Event saw CEO Phil Verster, management team field questions from customers and community members
Nima Yasrebi stood in line at a recent Metrolinx town-hall public meeting and fiddled quietly with his smartphone.
One by one, as Yasrebi waited for a turn at the microphone to speak to Metrolinx CEO Phil Verster and members of his senior management team, others raised important realities.
There were those – in person, watching online and among social media submissions gathered prior to the November 28th ‘Ask Metrolinx’ event – who wanted to know about changes to GO Transit schedules and the impact of new development projects on old neighbourhoods.
“I want to know when you’ll start tearing into that hill?” asked one member of the Longboat Resident’s Association, of future work in his community, located east of Union Station.
Research analyst Daniel Jung, who writes on national and international safety issues, has never felt at risk on the GO trains he’s used for the past decade. But after being stuck on a stopped Lakeshore West train last July, following a lighting strike at a rail signalling bungalow, Jung wanted to know what measures GO Transit takes to learn from past incidents.
“I commend you for creating a safe environment,” he added.
Others weren’t as happy as Jung, and wanted to vent frustration.
There was angst over rush-hour commutes on trains, as well as brutally long bus rides on traffic clogged Hwy. 401.
Emily Daigle, who uses a motorized wheelchair, challenged Verster personally to continue to break down barriers for customers. She was concerned about issues she has found using PRESTO. As well, she sternly noted a lack of an emergency plan for those with disabilities attending forums, like Ask Metrolinx, which was held inside Toronto’s historic Union Station.
Daigle is so dedicated to transit in her life that her social-media handle is @buschic.
“Phil, I’m holding you to account,” she told Verster.
“You have fought for accessibility in several ways. You need to do better.”
Verster responded: “Your challenge to us is great.
“We do have a very strong accessibility program. But the program is not delivering, clearly then, what we need to deliver to satisfy the wider community of people with accessibility needs.”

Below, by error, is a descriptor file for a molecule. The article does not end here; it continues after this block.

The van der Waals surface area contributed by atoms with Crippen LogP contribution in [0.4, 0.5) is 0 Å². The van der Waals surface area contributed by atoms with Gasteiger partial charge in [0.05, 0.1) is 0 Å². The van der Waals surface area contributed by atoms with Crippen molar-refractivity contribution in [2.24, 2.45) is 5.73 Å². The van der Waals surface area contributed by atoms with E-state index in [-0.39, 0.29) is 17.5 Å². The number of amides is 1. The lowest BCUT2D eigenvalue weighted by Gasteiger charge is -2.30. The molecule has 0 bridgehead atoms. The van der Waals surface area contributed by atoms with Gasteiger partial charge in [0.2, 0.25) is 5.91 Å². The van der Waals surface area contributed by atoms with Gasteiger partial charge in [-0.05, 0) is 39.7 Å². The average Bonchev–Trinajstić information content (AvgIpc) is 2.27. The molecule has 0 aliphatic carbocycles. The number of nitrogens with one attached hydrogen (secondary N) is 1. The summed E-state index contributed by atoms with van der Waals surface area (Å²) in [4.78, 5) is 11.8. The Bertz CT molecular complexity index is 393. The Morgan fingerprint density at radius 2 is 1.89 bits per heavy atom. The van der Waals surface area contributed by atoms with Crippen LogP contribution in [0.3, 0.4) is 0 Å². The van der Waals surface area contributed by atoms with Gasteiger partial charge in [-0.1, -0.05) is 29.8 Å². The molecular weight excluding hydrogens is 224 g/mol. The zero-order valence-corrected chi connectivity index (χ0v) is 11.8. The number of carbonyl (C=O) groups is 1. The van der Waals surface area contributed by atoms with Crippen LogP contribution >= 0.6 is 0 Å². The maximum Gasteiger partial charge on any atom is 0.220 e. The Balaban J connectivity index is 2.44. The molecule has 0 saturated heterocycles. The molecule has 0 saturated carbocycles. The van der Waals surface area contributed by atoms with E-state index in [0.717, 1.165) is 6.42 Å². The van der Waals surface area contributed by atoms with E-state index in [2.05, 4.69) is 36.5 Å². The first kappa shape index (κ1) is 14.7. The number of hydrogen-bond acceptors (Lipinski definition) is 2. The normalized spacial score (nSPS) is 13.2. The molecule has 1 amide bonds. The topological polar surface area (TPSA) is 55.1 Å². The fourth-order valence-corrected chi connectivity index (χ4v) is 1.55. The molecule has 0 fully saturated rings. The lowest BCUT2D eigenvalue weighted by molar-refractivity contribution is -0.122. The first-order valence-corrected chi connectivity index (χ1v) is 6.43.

As he spoke, Verster’s red tie rested in a bundle on a nearby table.
The CEO earlier told the dozens who attended that Metrolinx must be grounded in the concerns and voices of the community.
But finally taking his turn at the microphone, Yasrebi, hoped to augment things.
With a masters in electrical and computer engineering, the founder of Toronto-based tech-company, Arnocular, held his phone out and asked if Metrolinx would consider linking up with his augmented reality business. Much like Pokémon GO, his software enables travelers to look out of a window using their smart-phones, and see computer generated images – deals at shops and even menus from restaurants – as they ride by.
He wanted to know whether Metrolinx would be open to partnerships with local companies.
“The answer to that is yes, yes, yes and yes,” Verster assured, explaining Metrolinx is keen to find collaborations that can deliver relevant information to riders.
After the meeting ended, the CEO and his senior management team stood and continued to talk about pressing issues with those who had come out.
Just as excited tech entrepreneur Yasrebi traded business cards and showed off another world on his phone.
(Story and photos by Thane Burnett, Metrolinx Editorial Content Manager)
(Answers to questions that weren’t addressed as part of the most recent Ask Metrolinx event will be made available on the Metrolinx Engage website, which can be found here.)